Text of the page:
If you have been following Daily Theology these past few weeks, you have seen that several members of our DT community have had the rare opportunity to share some time together. During the week of Pentecost, Leo Guardado, Christine E. McCarthy, and Meg Stapleton Smith traveled together to El Salvador to witness the beatification of Archbishop Oscar Romero. Over the course of their pilgrimage, they wrote powerful posts reflecting on this shared experience. I encourage you to read them. The following weekend, seven of us–myself, Brian Flanagan, Kevin Johnson, Katharine Mahon, Stephen Okey, John Slattery, and Andrew Staron–attended the College Theology Society’s (CTS) annual conference in Portland, Oregon. (Brian, Steve, and John each wrote posts reflecting on their experiences of blogging and engaging with others online.) And we have several more contributors participating in other conferences with the the Academy of Catholic Hispanic Theologians of the United States (ACHTUS) and Catholic Theology Society of America (CTSA). Keep an eye out for future posts!
Reading the posts from El Salvador and being with my fellow DT contributors at CTS led me to pause and reflect on how grateful and humbled I am to be part of a community of such dedicated scholars and ministers. My DT colleagues and friends—many of whom I see only once or twice a year if I am lucky and some I still have yet to meet in person—inspire me to be a better teacher, a better theologian, and a better Christian. I have also been reminded just how far reaching this community really is, going well beyond DT’s twenty contributors.
During the CTS conference last week six of us participated in a panel discussion titled “Blogging in An Unexpected Wilderness.” Gathered together in one room, we shared our insights on the benefits, challenges, and joys of being part of the Catholic blogging world with other curious scholars. To be in that room, you would have thought the six of us spend ample of amounts of time together, but in actuality, only two of the contributors present at the conference live in the same city. And while a few DT contributors are longtime friends, the majority of us have only become colleagues and friends through our involvement with the blog. We interact with each other the same way many of our readers interact with us—through our posts, facebook, comments, and tweets. Yet, there was a palpable connection between those of us on the panel as we talked about our individual experiences with blogging. Much of our rather organic (read: improvised) presentation focused on the benefits of being part of a blogging community like DT and how we encourage and support one another in the rather lonely existence that is scholarly life. As much as writing for DT has made us better ministers, theologians, and writers, so too has reading, commenting on, and sharing our colleagues’ posts. Each of us agreed that as members of a rather competitive, dog-eat-dog academic culture, being a part of a community like DT offers a space for collaboration—and in turn, this collaboration fosters the kind of creativity and risk-taking that thoughtful and honest theological scholarship demands. And as John Slattery wisely stated, blogging keeps us “tied to the earth—tied to theological topics that make sense, that are concrete, that apply to life together as a community of believers.”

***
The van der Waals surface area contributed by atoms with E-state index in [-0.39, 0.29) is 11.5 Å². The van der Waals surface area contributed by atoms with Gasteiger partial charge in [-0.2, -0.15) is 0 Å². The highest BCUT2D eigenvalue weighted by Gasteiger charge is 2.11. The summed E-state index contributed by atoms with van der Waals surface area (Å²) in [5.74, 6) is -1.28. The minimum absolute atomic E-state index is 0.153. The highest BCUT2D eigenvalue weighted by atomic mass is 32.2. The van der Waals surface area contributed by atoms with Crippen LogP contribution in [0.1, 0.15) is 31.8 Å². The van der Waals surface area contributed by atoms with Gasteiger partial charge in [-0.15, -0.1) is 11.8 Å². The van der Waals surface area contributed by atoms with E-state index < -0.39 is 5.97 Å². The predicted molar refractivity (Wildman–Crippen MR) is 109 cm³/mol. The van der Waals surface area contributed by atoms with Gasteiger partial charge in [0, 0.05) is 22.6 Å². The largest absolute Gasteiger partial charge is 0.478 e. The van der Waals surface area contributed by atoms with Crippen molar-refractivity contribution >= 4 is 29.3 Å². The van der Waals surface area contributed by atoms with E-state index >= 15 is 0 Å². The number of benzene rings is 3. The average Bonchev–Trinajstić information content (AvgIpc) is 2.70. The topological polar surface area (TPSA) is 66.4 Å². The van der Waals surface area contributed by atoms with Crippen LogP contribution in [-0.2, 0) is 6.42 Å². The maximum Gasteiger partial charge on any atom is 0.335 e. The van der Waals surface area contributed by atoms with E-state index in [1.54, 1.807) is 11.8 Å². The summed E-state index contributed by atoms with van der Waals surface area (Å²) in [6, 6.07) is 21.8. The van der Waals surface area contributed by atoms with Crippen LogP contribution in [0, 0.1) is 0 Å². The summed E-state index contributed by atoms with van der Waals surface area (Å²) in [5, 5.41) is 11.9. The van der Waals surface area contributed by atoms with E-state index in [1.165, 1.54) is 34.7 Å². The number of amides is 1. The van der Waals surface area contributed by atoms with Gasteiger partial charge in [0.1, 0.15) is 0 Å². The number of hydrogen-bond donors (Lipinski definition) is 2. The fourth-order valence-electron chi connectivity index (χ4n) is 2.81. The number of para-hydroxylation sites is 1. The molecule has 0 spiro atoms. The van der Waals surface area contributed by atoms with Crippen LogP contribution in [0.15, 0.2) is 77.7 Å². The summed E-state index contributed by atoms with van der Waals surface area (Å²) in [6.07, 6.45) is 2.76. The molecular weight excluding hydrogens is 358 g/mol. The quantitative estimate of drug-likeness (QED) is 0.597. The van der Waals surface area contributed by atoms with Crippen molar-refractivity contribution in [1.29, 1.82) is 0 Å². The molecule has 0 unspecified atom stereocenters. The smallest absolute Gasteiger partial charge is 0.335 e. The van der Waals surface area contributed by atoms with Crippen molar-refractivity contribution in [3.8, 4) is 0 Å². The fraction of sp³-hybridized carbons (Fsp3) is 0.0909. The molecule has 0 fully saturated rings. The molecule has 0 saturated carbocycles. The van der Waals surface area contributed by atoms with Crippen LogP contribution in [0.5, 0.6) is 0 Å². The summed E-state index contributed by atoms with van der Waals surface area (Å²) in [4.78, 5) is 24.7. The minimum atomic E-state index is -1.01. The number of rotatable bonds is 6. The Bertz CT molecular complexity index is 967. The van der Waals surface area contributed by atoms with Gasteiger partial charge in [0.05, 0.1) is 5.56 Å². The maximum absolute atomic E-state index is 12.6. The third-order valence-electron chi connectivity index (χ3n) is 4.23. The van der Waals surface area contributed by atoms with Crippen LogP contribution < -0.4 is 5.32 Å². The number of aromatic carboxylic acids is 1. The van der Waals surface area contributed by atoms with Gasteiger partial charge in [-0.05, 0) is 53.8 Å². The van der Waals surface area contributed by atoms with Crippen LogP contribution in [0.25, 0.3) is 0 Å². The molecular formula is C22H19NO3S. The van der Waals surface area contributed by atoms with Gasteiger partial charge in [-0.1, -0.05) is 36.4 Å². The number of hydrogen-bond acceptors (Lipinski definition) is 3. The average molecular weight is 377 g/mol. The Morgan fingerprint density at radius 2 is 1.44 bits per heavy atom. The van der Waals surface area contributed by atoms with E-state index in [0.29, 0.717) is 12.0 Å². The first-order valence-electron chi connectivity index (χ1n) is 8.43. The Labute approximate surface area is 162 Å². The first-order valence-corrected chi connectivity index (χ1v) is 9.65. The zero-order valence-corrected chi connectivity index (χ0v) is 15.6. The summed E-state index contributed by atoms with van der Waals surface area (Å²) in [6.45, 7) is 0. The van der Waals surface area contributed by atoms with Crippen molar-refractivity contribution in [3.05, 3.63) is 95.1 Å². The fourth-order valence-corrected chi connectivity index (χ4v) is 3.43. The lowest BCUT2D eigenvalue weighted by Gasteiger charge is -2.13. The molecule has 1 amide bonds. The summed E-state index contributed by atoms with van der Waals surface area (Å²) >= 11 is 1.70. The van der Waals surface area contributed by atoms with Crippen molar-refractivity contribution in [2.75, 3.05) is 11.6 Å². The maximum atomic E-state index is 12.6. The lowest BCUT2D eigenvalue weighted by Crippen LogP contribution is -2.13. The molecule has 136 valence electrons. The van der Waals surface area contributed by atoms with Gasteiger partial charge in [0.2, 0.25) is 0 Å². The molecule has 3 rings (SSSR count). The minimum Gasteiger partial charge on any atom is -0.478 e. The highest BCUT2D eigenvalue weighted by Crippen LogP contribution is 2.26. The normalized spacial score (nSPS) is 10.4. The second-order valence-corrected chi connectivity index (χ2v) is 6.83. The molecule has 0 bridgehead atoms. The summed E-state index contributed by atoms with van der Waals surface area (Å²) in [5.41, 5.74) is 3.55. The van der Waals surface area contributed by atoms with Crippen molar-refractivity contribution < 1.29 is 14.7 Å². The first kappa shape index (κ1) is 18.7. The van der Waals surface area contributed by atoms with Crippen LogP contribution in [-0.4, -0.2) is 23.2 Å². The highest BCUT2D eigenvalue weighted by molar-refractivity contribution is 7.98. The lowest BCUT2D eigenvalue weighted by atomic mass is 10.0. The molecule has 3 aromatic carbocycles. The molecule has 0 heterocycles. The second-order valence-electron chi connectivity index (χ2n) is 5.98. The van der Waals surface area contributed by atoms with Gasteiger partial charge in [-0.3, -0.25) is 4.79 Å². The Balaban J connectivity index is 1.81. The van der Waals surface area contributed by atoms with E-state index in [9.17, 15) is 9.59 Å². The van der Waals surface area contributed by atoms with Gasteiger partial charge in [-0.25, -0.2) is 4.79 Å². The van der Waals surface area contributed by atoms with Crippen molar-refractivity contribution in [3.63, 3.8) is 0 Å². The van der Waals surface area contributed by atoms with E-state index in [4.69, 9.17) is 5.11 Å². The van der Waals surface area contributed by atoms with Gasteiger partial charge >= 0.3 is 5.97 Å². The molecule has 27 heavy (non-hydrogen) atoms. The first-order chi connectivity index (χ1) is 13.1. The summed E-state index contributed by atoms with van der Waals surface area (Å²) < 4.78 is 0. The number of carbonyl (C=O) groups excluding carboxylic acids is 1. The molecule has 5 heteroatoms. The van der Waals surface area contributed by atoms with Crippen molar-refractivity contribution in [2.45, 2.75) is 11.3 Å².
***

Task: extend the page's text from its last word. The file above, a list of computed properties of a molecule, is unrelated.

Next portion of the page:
This post is not solely intended to be a shameless blog-promotion (but, seriously, do tell your friends to check out Daily Theology and other blogs such as Catholic Moral Theology, Dating God, Women in Theology, and The Jesuit Post). Nor is it solely intended to be a sort of group-congratulatory post (but, seriously, my DT friends are pretty awesome). It is also intended to point out that there is something at work here, something that goes far beyond our humble blogging efforts. It is something akin to the Holy Spirit and it deserves theological reflection. The Feast of Pentecost, which we celebrated two weeks ago, commemorates how the Holy Spirit sent the disciples off into the world. After three years of eating, traveling, squabbling, laughing, and weeping together, these friends were told that the time had come to leave the safety of the upper room and the physical proximity of one another. Who knows just how often they all got to be together after that. Scripture gives us some clues and it doesn’t seem that it was very often. Yet the Holy Spirit remained the tie that binds. And she remains that everlasting tether today, holding us—all of us—together. The Holy Spirit is the source of our baptismal bond and shared commitment to the Gospel. After reading those powerful posts from Leo, Christine, and Meg and after getting to spend some time with my beloved colleagues discussing theology, current events, and pop culture while breaking bread and drinking wine together, I am convinced more than ever that the Holy Spirit can certainly work through this rather ambiguous public platform we call a blog. Certainly, as these past few weeks have shown me, our community benefits from seeing each other in person. And there is no doubt that all of our gadgets and many forms of social media can become distractions, disconnecting us from our daily lives and relationships. But, as Steve Okey pointed out so eloquently in his latest post, they also provide avenues to enhance our relationships, expand our communities, and encourage us to become a more knowledgeable and faithful people. For where two or three are gathered in His name–even around the computer screen–Christ is there in their midst.